How European cross-border cooperation is fostering green transition in the Channel area

From flash floods in China and Europe to wildfires in Greece and Italy, and the drought in North America, summer 2021 provided worrying evidence of the disruptive consequences of global warming, with scientists warning that climate change is advancing faster than expected.

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The 2021 report by the UN’s Intergovernmental Panel on Climate Change (IPCC) confirmed this shared perception, predicting – once again – some concerning future scenarios which we are inevitably going to face, if we do not intervene urgently against global carbon emissions. In 2015, with the Paris Agreement, 196 states had committed to limit global warming to preferably 1.5 Celsius degrees. Today, the latest IPCC report not only reaffirms that human activities are responsible for the rising temperature of our planet, but also warns that “[…] global warming is likely to reach 1.5°C between 2030 and 2052 if it continues to increase at the current rate.”

This has been a key talking point of the recent COP26 in Glasgow, where the UK Prime Minister Boris Johnson said “all countries needed to come to the table with increased ambition if we are to keep the target of limiting global warming to 1.5°C alive.”

Decarbonisation policies as a top priority

Among key policies for addressing climate change, decarbonisation remains the main priority for the future of our planet. The expanding role of renewable energy is proving relevant to help scale back on CO2 emissions in advanced economies, but we must not forget that the use of fossil fuels is still the primary factor for global carbon emissions – and for global warming itself. And as the modern society of industrialized economies cannot really imagine itself living without all the comforts provided through massive deployment of energy, many of us are rooting for a clean energy transition (and a net-zero future) to become reality.


Re-installation of a tidal turbine near to Ushant Island, TIGER project. Credit: Sabella 2019. Photo: Balao.
Re-installation of a tidal turbine near to Ushant Island, TIGER project. Credit: Sabella 2019. Photo: Balao.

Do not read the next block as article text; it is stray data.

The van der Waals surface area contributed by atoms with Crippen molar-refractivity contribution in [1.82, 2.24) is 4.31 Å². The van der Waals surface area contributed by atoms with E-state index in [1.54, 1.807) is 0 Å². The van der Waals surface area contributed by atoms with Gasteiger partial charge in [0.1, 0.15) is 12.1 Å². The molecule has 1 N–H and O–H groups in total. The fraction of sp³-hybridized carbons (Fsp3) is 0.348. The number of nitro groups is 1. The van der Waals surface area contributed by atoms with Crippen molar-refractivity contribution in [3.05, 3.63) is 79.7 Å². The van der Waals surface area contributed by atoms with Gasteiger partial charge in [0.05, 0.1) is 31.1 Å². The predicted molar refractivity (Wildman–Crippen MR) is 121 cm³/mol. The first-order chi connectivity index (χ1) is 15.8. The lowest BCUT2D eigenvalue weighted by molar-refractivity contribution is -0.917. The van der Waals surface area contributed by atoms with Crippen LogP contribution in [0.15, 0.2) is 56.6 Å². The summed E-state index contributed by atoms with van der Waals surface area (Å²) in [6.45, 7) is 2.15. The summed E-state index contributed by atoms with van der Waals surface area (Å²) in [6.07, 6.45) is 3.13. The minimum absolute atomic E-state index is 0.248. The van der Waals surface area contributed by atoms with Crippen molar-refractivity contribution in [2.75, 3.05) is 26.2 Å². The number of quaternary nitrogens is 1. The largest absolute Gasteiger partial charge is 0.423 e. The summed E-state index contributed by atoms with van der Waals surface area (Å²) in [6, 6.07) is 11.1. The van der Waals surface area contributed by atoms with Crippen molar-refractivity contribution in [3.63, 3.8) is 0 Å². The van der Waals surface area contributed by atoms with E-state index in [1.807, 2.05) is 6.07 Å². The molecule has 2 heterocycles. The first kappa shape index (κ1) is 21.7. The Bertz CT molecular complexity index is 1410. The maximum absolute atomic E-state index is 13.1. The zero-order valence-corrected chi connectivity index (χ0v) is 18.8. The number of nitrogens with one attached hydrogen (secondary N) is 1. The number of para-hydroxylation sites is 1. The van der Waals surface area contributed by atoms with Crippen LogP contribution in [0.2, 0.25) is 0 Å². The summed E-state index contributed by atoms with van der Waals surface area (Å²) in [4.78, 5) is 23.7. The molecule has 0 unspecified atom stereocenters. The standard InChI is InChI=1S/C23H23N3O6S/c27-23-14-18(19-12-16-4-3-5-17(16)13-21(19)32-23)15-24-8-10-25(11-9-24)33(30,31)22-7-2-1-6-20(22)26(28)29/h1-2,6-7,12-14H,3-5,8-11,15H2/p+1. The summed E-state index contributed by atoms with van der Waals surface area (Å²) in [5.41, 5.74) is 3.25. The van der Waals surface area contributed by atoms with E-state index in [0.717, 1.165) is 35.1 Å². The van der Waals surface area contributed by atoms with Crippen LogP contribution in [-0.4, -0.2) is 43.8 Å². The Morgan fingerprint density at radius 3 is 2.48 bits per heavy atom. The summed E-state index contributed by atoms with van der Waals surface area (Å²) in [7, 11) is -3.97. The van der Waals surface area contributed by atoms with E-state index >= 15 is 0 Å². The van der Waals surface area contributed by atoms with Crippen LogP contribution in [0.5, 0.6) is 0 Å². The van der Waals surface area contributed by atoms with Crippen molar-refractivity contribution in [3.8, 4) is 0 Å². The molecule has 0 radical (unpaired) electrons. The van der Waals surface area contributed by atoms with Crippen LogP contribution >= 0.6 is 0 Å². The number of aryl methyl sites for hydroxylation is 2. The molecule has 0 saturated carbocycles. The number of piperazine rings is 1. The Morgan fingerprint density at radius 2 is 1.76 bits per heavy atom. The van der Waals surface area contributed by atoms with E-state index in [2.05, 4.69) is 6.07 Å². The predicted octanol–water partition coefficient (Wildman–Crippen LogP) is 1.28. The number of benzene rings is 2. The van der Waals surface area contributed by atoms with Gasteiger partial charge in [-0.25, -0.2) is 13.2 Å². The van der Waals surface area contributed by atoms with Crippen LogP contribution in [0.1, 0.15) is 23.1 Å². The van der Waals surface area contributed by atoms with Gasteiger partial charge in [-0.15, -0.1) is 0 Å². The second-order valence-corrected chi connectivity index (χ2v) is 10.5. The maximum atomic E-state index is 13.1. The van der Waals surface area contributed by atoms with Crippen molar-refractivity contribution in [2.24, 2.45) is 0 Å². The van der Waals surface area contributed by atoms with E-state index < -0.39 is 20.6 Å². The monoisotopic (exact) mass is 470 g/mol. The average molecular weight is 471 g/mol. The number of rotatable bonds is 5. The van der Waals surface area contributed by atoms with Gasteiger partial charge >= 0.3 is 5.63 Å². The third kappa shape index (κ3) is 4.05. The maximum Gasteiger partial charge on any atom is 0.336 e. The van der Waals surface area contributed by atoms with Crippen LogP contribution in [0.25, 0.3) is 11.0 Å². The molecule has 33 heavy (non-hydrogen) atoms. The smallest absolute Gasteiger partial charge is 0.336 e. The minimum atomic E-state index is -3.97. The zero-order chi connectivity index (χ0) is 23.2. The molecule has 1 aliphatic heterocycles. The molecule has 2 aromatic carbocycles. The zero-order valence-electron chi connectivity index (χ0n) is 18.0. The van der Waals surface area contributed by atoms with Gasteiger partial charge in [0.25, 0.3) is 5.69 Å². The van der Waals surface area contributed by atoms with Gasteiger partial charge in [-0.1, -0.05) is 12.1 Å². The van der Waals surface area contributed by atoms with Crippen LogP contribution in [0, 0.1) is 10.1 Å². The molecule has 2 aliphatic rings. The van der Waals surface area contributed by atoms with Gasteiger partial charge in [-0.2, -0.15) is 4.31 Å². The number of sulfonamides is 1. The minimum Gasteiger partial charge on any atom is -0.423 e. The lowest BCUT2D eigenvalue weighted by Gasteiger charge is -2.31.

In the European Union, the production and use of energy account for more than 75% of the EU’s greenhouse gas emissions and for this reason, the European Commission is focused on a European Green Deal which draws great attention to the clean energy transition. The EU is focused on promoting a strategy towards secure, sustainable and affordable energy supply, on the improvement of energy efficiency levels, and on the creation of a fully integrated market – these were top priorities also included in the post-Brexit UK-EU Trade and Cooperation Agreement.

However, as established by Art. 194 of the Treaty of the Functioning of the European Union, Member States have a degree of freedom in the implementation of their own energy strategies. Though, shaping policies at the state level can come with its own set of challenges, as the numerous stakeholders involved, and the political weight of voters must be faced at some point. Simply think about the case of Poland, where the coal industry employs about “100,000 heavily unionized and politically powerful workers”. In general, any country has to deal with essential internal policy needs, which may sometimes conflict with global and supranational policy priorities and limit their implementation at the national level.

Interreg funding: bottom-up boosters of sustainable solutions

For this very reason European funding opportunities are so important. Direct and indirect funding from the EU provides concrete support where innovative, sustainable solutions can grow. In the case of Interreg funding, allocated by the European Regional Development Fund (ERDF) through local governmental authorities, the resources that are distributed serve as tools for fostering cooperation on specific territories, among different states. In this way, valuable ideas that can support EU’s priorities have the chance to be implemented according to local needs and can be shared with neighbouring countries.

Did you know that heating and cooling in buildings and industry accounts for half of the EU’s energy consumption, making it the biggest energy end-use sector ahead of both transport and electricity? In the France (Channel) England programme area, two-thirds of energy is consumed by the residential and commercial sector, and more than 80% of this is produced through non-renewable sources and/or carbon-emitting energy sources.

SunPeople project partners united. Photo: SunPeople Consortium 2021

The Interreg France (Channel) England Programme (Interreg FCE) has funded several projects with a focus on delivering innovation in the renewable energy sector for the benefit of the Channel area and beyond, helping both the UK and France advance in their national decarbonisation strategies through targeted, local actions.